Slice the oranges about 2mm thick and pop them onto a baking tray on greaseproof before putting them into the oven at 50-70°C for four hours, turning them about halfway through this time. Once cooled, pass a short length of twine through each slice and tie a knot, leaving a loop to attach the orange slice to the garland.

Bind a couple of bunches of 2/3 cinnamon sticks tightly with twine, leaving a gap or loop that you can pass the twine for the garland through.

Cut the twine to your desired garland length, leaving a little extra for the knots you will be tying along it. Lay out your pine branches, pine cones, orange slices and cinnamon stick bunches as desired – here you can add any little baubles or decorations to your arrangement. Thread the twine through the loops on the orange slices and cinnamon stick bunches and tie a knot before moving on. For pine cones and pine branches wrap the twine around a couple of times and tie a tight knot.

If you like a little bit of sparkle, spread a little bit of glue over parts of your garland and sprinkle with glitter. Allow to dry and hang up your festive garland for everyone to see!


I love a little bit of sparkle (actually, I love a lot of sparkle, but I do try to control myself), so I added some red glitter to the red twigs I foraged from a plant in the garden.

To find out how Tea and a Read is getting on with her garland, go and read her latest blog post on Your World Blog, linked here. You can also follow them on Instagram @yourworldblog. We’d love to see you give it a go and share it with us- why not try your own festive garland and share it with us via instagram, using the hashtag #createwithgillandtea!

Happy Christmas crafting!

Gillian x

DIY Autumn Garland

One thing I really wish we did in Northern Ireland is decorate our houses a bit more for Autumn. I’m not talking skeletons for Hallowe’en (eww…I’m sorry, but just nope) and we don’t need to go nuts with it either and have 3 carved pumpkins rotting on every door step; just the odd garland, apple create and maybe a fabric pumpkin or two on the shelf.

If you’ve seen my instagram feed you may have noticed that I’m pretty much always making something- I’ve got far too many ongoing projects all the time, and if I didn’t I’d just feel weird. My sisters are the same way, and whilst we all have our own niche, occasionally we like to stick our nose into what the others are doing and have a go at it ourselves.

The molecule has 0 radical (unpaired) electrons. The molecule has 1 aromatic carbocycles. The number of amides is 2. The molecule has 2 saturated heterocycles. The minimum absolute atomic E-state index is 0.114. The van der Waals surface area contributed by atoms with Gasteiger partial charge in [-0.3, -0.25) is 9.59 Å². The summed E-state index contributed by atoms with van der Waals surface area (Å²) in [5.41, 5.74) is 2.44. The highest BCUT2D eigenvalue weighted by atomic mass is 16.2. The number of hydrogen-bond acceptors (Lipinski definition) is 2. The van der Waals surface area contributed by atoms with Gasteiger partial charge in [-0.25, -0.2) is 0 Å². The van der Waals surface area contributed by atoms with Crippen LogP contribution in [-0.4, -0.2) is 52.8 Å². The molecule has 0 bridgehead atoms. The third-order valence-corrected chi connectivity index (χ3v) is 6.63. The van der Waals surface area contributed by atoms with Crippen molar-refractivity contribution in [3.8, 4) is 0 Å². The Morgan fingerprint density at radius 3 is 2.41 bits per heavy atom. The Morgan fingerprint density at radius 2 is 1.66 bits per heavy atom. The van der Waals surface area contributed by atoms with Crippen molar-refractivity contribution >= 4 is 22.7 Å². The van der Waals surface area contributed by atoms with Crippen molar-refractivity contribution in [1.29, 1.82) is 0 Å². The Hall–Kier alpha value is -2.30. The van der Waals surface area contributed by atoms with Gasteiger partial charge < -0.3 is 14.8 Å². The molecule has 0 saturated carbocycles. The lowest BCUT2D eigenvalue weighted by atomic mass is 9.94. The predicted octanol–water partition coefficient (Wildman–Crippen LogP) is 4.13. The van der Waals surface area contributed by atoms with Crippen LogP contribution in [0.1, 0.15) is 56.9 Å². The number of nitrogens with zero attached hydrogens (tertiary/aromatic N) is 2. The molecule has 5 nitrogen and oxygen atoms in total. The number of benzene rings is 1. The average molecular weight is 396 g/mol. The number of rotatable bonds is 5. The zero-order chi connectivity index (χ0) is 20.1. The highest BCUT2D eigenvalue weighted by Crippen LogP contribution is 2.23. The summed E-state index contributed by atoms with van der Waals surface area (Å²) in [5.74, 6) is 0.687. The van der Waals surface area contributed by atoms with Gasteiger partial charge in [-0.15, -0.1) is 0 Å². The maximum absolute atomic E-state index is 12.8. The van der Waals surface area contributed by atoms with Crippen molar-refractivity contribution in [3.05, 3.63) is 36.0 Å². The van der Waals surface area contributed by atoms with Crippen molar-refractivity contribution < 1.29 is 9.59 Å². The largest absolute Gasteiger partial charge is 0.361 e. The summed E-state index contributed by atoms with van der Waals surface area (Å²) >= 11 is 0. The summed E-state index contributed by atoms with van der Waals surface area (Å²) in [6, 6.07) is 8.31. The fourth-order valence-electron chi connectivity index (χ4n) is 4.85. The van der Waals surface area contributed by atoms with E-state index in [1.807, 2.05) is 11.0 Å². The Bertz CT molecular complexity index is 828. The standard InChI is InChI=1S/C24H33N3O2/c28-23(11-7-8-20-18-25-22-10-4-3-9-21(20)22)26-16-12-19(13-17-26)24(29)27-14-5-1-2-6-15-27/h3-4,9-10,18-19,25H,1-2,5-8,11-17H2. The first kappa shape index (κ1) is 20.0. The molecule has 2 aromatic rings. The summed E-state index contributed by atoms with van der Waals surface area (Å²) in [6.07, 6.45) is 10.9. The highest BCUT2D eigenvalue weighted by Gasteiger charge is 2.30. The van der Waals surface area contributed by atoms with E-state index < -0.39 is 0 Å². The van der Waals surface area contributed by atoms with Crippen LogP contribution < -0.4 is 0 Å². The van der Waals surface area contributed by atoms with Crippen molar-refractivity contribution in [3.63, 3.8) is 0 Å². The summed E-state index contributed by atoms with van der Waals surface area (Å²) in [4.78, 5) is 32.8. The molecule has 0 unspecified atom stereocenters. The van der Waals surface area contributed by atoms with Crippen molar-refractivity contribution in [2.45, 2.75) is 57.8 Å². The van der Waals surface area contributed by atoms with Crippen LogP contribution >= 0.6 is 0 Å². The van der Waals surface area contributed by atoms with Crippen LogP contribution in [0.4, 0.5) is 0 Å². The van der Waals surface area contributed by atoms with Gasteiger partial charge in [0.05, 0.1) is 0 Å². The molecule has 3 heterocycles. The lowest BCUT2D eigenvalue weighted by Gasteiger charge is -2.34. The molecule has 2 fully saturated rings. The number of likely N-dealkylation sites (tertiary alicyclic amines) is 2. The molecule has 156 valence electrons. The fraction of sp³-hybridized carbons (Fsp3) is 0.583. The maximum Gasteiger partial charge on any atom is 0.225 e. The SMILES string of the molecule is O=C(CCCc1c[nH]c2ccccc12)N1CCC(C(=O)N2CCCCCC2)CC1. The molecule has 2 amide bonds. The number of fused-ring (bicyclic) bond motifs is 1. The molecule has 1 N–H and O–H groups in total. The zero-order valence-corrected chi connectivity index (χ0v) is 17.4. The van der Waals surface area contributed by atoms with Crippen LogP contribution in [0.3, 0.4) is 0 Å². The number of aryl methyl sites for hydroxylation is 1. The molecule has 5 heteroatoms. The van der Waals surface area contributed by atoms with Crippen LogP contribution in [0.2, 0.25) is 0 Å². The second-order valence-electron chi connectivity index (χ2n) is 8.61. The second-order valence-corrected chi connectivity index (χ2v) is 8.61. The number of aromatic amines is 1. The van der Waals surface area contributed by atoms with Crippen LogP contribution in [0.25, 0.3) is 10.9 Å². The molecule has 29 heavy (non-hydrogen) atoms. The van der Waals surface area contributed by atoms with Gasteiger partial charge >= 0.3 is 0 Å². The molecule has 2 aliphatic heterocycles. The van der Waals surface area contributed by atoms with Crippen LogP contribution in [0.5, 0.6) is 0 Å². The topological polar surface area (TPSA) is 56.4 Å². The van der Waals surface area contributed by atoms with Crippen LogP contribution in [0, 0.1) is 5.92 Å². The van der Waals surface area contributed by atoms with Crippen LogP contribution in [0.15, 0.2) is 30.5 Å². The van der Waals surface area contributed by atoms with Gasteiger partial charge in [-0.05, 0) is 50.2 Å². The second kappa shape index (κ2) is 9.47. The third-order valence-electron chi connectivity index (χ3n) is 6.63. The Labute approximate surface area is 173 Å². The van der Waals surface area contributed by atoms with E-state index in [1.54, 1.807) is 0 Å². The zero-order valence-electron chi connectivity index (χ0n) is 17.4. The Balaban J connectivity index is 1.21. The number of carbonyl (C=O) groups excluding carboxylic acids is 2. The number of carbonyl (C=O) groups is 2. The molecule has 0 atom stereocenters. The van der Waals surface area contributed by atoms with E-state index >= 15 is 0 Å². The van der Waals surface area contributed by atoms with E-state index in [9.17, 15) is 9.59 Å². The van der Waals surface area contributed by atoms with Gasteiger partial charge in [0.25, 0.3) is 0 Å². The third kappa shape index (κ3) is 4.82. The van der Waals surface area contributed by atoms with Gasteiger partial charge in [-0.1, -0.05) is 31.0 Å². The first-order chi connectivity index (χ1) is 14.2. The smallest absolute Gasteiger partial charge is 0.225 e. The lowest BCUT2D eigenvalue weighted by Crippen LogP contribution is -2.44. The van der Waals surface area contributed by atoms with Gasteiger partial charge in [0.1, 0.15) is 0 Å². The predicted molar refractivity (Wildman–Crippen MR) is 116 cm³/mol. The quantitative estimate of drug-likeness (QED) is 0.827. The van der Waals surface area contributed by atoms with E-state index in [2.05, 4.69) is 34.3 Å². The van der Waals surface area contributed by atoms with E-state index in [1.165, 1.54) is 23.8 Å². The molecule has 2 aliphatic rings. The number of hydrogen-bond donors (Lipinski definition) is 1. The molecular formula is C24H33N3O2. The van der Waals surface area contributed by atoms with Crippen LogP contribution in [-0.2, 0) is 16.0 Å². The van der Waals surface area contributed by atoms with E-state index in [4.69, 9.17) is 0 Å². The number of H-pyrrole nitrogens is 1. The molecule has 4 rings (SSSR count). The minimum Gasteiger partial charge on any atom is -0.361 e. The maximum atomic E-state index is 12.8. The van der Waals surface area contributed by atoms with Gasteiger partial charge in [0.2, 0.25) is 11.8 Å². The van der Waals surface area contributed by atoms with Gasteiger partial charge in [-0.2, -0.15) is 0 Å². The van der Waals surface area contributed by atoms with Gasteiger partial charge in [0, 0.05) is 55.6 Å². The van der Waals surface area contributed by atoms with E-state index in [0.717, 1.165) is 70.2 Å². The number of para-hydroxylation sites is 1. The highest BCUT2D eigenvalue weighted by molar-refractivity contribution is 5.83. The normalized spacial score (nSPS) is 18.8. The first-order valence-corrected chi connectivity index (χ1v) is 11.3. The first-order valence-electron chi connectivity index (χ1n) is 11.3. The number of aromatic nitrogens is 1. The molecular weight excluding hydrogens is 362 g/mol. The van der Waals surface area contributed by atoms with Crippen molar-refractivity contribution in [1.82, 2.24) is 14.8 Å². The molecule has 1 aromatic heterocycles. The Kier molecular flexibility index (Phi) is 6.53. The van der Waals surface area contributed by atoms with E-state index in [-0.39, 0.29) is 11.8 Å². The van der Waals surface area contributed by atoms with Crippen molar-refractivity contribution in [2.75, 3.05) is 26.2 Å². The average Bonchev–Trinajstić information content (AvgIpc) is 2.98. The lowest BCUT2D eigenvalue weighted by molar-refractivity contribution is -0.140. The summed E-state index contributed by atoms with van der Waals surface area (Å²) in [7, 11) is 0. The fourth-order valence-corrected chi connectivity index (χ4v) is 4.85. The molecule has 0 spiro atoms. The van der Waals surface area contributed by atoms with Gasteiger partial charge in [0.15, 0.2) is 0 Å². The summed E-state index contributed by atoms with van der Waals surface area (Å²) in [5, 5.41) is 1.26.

My sister Christine (@christine.j.bell) is a talented designer – we’re expecting big things (and freebies) from her. She has some really interesting ideas for interior design and quite often uses earthy tones and natural colours for her designs. She’s also keen on using naturally occurring materials such as plants and flowers to make things, so when I walked in and found her in the kitchen last week surrounded by the smell of orange and cloves I knew she was up to something good. So good in fact, I stuck my nose in, stole a few dried orange slices and made an Autumn garland for myself.

It’s pretty, inexpensive, smells good enough to eat and adds a cosy Autumnal touch to the plain wall of our living room. They’re very easy to make and can be made using bits and pieces from the garden or a forest walk. Christine kindly let me share her idea, so if you fancy giving it a go, here’s what you’ll need:

  • 2-3 large oranges (depending on how long you want your garland to be)
  • cloves
  • cinnamon sticks
  • twigs/dried leaves/pine branches/pinecones/ anything you can find!
  • twine.

Most of the process is drying. From the garden we chose small pine branches and twisted willow, as the twigs from it curl- just leave it to dry a little to make sure no sap is coming out of anything before adding it to the garland. I figured that bit out the sticky way.

Slice the oranges about 2mm thick and press cloves into them before popping them into the oven at 50°C- 70°C for four hours, turning them over about half way through this time. Let them cool off and tie a short length of twine on to them and your twigs/cinnamon sticks/etc to attach them on to your twine.

Cut your twine to your desired length, arrange everything and then tie it on once you’re happy with it all.

Et voila!

One super-easy Autumn garland ready to hang! You don’t have to be particularly artistic, so the excuse of ‘I’m just not creative’ doesn’t wash here – there’s nothing more satisfying than being able to look at something beautiful and say ‘I made that!’.

Why not give it a go? (And share your pictures, so we can see them too!)

Gillian x